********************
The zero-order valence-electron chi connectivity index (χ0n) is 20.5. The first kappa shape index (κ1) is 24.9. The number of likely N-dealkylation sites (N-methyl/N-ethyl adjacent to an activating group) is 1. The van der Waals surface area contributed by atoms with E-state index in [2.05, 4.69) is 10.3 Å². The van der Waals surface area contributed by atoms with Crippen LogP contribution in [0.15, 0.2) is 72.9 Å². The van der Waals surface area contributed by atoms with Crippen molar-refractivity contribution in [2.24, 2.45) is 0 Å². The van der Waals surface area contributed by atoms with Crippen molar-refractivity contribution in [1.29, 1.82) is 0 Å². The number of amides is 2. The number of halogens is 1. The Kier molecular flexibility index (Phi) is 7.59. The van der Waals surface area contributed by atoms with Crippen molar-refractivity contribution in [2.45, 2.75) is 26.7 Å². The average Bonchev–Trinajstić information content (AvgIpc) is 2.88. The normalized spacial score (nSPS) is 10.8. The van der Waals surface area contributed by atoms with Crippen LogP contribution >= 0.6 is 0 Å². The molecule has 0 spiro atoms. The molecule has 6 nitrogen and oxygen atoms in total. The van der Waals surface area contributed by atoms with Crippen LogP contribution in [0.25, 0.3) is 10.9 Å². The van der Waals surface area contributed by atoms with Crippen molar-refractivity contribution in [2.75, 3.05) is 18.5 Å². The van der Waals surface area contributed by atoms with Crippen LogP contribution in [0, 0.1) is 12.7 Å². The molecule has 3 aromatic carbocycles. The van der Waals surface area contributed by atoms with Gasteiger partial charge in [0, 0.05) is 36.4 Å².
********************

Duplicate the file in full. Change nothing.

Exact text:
The zero-order valence-electron chi connectivity index (χ0n) is 20.5. The first kappa shape index (κ1) is 24.9. The number of likely N-dealkylation sites (N-methyl/N-ethyl adjacent to an activating group) is 1. The van der Waals surface area contributed by atoms with E-state index in [2.05, 4.69) is 10.3 Å². The van der Waals surface area contributed by atoms with Crippen LogP contribution in [0.15, 0.2) is 72.9 Å². The van der Waals surface area contributed by atoms with Crippen molar-refractivity contribution in [2.24, 2.45) is 0 Å². The van der Waals surface area contributed by atoms with Crippen molar-refractivity contribution in [1.29, 1.82) is 0 Å². The number of amides is 2. The number of halogens is 1. The Kier molecular flexibility index (Phi) is 7.59. The van der Waals surface area contributed by atoms with Crippen molar-refractivity contribution in [2.45, 2.75) is 26.7 Å². The average Bonchev–Trinajstić information content (AvgIpc) is 2.88. The normalized spacial score (nSPS) is 10.8. The van der Waals surface area contributed by atoms with Crippen LogP contribution >= 0.6 is 0 Å². The molecule has 0 spiro atoms. The molecule has 6 nitrogen and oxygen atoms in total. The van der Waals surface area contributed by atoms with Crippen LogP contribution in [0.25, 0.3) is 10.9 Å². The van der Waals surface area contributed by atoms with Crippen molar-refractivity contribution in [2.75, 3.05) is 18.5 Å². The van der Waals surface area contributed by atoms with Crippen LogP contribution in [0, 0.1) is 12.7 Å². The molecule has 3 aromatic carbocycles. The van der Waals surface area contributed by atoms with Gasteiger partial charge in [0, 0.05) is 36.4 Å².